Hands on preview: Sony’s PXW-Z100 4K camcorder

4K cameras

4K in the hand

hands on with the  Sony PXW-Z100
Audio Video Pro’s editor hands on with the Sony PXW-Z100. Picture courtesy of Visual Impact.

The PXW-Z100 has a similar look and feel to Sony’s HXR-NX5, AVCHD camcorder, or the HDV-based Z7. This is no coincidence. The NX5 shares a body, and most of its functions, with a consumer model. Sony is taking the same approach with its 4K camcorder, with a slightly cheaper, “prosumer” model, the FDR-AX1E, launched at the same time as the PXW-Z100. This may make commercial sense: consumer camcorder volumes are likely to be higher than sales of professional models, so developing two models with shared components cuts costs.

The PXW-Z100 does not, though, feel cheap, certainly not alongside the current generation of Sony — or other — camcorders. Whilst some producers and news videographers miss the tank-like build of the Z1, most of today’s camcorders are plastic. The PXW-Z100 is no exception. But the black plastic design looks smart and professional.

This is also a relatively compact camcorder. It is larger than the PMW-100 and closer in size to the PMW-150, PMW-200 or NX5. In fact, the camera uses the NPF-series batteries of the Z series, FS-100 and FS-700, and NX5. Ergonomically it feels well-balanced, and all the controls are where any Sony user would expect them to be. Sony is starting to standardise its menu items across its camera ranges, and this helps operators who need to pick up a new camera, and use it quickly.

Sony PXW-Z100 controls
Consistent controls: the most button layout on the Sony PXW-Z100 is similar to those on other Sony camcorders. Picture courtesy of Visual Impact.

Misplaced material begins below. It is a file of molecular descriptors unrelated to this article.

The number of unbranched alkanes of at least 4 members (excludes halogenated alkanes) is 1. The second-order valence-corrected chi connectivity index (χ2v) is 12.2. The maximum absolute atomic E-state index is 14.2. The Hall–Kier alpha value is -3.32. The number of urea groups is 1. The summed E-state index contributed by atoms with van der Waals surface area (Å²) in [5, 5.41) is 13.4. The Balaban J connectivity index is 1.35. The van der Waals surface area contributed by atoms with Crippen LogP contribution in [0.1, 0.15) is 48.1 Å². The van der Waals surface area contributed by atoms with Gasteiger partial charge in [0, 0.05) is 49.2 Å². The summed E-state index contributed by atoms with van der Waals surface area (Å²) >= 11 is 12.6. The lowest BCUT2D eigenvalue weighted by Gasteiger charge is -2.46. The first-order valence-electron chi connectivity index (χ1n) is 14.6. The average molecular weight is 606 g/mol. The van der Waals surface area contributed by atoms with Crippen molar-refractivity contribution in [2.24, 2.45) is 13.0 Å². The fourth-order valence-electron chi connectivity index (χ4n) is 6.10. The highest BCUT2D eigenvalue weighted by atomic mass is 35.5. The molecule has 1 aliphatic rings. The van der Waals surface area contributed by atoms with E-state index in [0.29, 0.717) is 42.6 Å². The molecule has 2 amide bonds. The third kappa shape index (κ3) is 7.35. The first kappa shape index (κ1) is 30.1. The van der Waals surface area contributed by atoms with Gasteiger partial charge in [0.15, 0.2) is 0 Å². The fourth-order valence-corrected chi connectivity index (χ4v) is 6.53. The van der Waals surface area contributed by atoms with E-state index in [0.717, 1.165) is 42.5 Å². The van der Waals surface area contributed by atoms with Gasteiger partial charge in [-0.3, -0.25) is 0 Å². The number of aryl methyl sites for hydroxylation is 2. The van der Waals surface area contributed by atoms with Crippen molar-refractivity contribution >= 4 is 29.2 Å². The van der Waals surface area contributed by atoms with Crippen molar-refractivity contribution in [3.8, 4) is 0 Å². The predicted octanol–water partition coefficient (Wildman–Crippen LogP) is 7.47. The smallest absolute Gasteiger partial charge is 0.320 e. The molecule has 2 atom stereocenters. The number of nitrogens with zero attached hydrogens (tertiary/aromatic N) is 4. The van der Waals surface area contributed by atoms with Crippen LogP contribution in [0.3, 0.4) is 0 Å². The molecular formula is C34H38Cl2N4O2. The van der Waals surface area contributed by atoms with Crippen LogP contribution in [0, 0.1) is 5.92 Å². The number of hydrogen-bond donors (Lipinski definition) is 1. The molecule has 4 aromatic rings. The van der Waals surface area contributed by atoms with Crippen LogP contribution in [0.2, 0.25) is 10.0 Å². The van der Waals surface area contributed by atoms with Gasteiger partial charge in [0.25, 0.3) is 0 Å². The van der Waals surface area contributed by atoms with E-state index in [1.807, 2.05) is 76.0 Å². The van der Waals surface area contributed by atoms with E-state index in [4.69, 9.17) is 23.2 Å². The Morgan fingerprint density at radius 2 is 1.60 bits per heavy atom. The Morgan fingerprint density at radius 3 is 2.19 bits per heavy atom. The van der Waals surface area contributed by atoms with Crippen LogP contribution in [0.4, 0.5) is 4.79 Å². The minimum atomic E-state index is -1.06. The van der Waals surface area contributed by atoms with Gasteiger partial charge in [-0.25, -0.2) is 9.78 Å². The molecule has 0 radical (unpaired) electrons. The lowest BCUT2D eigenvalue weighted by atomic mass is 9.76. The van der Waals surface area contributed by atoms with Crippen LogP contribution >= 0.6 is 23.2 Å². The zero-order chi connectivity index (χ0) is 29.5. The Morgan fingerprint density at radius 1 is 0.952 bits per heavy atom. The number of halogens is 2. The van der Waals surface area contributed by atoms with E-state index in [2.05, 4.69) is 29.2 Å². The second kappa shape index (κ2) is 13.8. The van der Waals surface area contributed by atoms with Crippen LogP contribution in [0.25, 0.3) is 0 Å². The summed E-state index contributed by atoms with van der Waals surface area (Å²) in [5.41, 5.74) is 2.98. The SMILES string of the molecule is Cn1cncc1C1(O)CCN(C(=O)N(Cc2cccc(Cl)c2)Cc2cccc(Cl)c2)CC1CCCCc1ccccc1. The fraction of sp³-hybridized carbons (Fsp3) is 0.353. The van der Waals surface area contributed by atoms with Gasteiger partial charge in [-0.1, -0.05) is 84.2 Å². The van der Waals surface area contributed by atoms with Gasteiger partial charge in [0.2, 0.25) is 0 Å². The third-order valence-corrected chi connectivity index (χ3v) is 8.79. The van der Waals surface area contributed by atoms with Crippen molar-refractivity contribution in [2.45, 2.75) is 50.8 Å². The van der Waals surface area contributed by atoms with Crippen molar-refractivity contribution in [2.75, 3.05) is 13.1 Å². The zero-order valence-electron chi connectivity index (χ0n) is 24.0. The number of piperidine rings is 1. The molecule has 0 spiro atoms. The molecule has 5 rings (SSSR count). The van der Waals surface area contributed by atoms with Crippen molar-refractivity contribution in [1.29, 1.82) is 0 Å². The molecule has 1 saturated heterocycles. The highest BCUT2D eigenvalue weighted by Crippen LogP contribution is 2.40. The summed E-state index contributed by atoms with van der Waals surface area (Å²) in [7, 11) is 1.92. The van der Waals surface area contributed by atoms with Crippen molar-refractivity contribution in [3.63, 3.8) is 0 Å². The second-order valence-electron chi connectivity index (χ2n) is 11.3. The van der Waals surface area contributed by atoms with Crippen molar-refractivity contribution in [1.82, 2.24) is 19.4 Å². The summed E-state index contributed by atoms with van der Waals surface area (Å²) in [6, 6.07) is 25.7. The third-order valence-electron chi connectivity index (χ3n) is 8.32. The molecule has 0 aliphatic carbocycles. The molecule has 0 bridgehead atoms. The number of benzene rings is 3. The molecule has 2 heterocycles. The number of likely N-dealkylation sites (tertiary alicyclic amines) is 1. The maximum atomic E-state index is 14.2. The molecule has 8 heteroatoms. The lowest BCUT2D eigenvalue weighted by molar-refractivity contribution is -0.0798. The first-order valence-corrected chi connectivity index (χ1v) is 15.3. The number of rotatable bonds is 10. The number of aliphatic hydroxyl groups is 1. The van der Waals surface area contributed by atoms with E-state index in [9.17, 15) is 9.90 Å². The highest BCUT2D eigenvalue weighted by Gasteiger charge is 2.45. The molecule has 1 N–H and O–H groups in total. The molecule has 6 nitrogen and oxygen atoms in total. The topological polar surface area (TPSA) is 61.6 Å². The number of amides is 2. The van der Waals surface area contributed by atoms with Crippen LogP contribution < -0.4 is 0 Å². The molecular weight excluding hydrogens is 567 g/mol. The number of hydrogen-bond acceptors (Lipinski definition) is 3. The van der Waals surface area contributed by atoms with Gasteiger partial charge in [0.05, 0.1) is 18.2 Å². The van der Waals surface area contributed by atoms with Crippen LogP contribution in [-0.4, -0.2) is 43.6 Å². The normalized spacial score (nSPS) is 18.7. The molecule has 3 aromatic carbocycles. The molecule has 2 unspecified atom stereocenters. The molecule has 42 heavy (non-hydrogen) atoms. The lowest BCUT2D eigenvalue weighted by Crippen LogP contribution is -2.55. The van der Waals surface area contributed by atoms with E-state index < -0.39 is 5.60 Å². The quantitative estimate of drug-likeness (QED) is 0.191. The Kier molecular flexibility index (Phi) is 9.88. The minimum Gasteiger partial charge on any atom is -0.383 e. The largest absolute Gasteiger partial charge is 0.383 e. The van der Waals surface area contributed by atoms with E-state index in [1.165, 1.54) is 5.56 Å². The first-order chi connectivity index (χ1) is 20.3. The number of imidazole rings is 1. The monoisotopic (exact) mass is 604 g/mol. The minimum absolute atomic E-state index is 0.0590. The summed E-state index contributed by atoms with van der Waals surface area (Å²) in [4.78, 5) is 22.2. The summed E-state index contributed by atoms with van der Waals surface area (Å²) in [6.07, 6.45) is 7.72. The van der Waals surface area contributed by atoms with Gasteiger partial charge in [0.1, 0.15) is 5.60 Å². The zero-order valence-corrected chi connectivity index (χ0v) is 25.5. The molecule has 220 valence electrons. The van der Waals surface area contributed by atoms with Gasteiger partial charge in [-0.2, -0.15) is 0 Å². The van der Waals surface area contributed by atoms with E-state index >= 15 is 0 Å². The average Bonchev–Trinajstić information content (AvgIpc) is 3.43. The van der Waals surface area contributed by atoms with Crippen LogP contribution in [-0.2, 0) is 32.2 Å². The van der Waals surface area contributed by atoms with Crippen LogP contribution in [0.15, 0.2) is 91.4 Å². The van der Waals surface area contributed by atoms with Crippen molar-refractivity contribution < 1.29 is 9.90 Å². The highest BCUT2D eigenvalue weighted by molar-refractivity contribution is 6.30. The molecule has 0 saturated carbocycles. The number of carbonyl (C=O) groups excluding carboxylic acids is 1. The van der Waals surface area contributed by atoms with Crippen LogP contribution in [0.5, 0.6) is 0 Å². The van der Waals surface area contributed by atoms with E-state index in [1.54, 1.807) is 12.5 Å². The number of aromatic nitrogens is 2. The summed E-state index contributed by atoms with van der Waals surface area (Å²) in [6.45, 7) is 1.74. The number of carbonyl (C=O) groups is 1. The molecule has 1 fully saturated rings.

The similarity to the PMW-150 and NX5 is also enhanced by the lens: the 4K camera has Sony’s G lens, rather than the HD Fujinon on the PMW-200. The lens has separate focus, aperture and zoom rings. Although these are servo-controlled, they are smooth and responsive. You have to listen very carefully to hear the servo motors.

The lens is a 20x unit, which gives a useful reach at the long end and the ability to “punch in” on a subject: something that’s handy for news, nature or observational documentaries. Hitting critical focus is vital, though, on this type of camcorder, as 4K is even less forgiving than HD. The Push AF function worked well on the pre-production model, but manual focus needs practice. It’s worth keeping in mind that the camera’s screen is not 4K, so it pays to adjust peaking to suit the subject being filmed.

At the moment, 4K monitors remain expensive: the PXW-Z100 was connected, via HDMI, to a Sony domestic Ultra HD TV, which sells for £3200. Higher-resolution screens will come down in price, though.

Next: 4K, for more options?